[meteorite-list] Daring NASA Mars Mission Broadcast Lands In Times Square

From: Ron Baalke <baalke_at_meteoritecentral.com>
Date: Tue, 31 Jul 2012 16:39:21 -0700 (PDT)
Message-ID: <201207312339.q6VNdLkB002666_at_zagami.jpl.nasa.gov>

July 31, 2012

Sarah Ramsey
Headquarters, Washington
sarah.ramsey at nasa.gov

RELEASE: 12-257


WASHINGTON -- The Toshiba Vision screen in New York City's Times
Square will become the largest East Coast location for the public to
see live mission coverage of Curiosity, NASA's most advanced
planetary rover, as it lands on the Martian surface at 1:31 a.m. EDT
August 6.

The Toshiba Vision screen will broadcast NASA TV coverage beginning at
11:30 p.m. EDT August 5 and continuing through 4 a.m. EDT the next
day. Programming will originate from Mission Control at NASA's Jet
Propulsion Laboratory's (JPL) in Pasadena, Calif. The rover is on a
precise course for a landing beside a Martian mountain to begin 2
years of unprecedented scientific detective work.

"In the city that never sleeps, the historic Times Square will be the
place for New Yorkers to participate in this historic landing," said
John Grunsfeld, associate administrator for NASA's Science Mission
Directorate. "When you think of all the big news events in history,
you think of Times Square, and I can think of no better venue to
celebrate this news-making event on Mars."

Getting Curiosity to the surface of Mars will not be easy. During a
critical period lasting only about 7 minutes, the MSL spacecraft
carrying Curiosity must slow down from about 13,200 mph (about 5,900
meters per second) to allow the rover to land on the surface at about
1.7 mph (three-fourths of a meter per second). For the landing to
succeed, hundreds of events will need to go right, many with
split-second timing. All are controlled autonomously by the

Prominently positioned below the world-famous New Year's Eve ball in
Times Square, the Toshiba Vision dual LED screens will allow viewers
to see the action from Mission Control, including receipt of the
first signal from Mars following a successful landing. "We're pleased
the Toshiba Vision screens will offer a unique view of this great
scientific achievement, the landing of the rover Curiosity on Mars,"
says Eddie Temistokle, senior manager of corporate communications and
corporate social responsibility for Toshiba America Inc.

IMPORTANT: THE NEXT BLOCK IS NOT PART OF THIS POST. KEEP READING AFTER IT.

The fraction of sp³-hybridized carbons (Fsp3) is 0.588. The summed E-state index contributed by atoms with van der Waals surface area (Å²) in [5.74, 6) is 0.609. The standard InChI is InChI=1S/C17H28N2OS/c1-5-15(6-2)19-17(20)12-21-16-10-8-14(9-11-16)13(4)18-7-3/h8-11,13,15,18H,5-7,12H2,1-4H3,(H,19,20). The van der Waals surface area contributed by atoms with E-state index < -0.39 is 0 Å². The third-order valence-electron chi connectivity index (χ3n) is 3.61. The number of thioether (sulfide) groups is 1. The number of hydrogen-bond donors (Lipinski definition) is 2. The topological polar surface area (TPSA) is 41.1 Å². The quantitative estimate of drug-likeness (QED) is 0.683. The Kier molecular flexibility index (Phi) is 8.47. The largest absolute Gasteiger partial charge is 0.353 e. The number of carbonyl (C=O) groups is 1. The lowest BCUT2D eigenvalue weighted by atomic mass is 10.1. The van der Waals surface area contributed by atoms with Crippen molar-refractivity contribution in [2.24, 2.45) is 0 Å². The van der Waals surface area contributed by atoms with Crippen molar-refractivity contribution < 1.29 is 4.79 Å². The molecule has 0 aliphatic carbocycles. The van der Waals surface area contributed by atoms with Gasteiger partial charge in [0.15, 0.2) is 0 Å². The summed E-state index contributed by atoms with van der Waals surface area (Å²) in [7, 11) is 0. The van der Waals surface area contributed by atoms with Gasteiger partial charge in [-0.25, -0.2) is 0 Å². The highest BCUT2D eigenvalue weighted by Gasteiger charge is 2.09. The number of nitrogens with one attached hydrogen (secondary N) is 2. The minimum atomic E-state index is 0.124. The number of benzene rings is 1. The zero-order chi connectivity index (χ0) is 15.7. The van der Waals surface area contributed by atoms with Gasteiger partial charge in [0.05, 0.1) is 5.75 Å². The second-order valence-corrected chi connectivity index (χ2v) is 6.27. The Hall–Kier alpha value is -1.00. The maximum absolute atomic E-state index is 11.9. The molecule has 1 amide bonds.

Visitors to Times Square can hear the audio portion of NASA's coverage
along with other listeners around the world by tuning in to the
online radio station Third Rock Radio. This is the first time Third
Rock Radio will provide live coverage of a NASA event. Third Rock
Radio can be streamed from the NASA homepage at and on smart phones
and tablets through the Tuneln mobile app.

In the first several weeks after landing, JPL mission controllers will
put the rover through a series of checkouts and activities to
characterize its performance on Mars while gradually ramping up
scientific investigations. Curiosity then will begin investigating
whether an area with a wet history inside Mars' Gale Crater ever has
offered an environment favorable for microbial life.

The mission is managed by JPL for NASA's Science Mission Directorate
in Washington. Curiosity was designed, developed and assembled at

NASA centers around the country, including NASA Headquarters in
Washington, will be open for landing events. Many science centers
also are opening for events focused on the Curiosity landing. To find
events near you, visit:


Third Rock Radio, produced under a NASA Space Act Agreement with RFC
Media of Houston, was created to inspire young Americans with an
interest in science/technology and the benefits of space flight and
exploration. Listeners can find the audio broadcast at:


Information to watch and participate in Curiosity's landing is
available at:


Follow the mission on Facebook and on Twitter at:




Toshiba's massive dual LED signboards, known collectively as "TOSHIBA
VISION," serve a variety of promotional and public-service functions.
For more information on the TOSHIBA VISION LED signboards please

Received on Tue 31 Jul 2012 07:39:21 PM PDT

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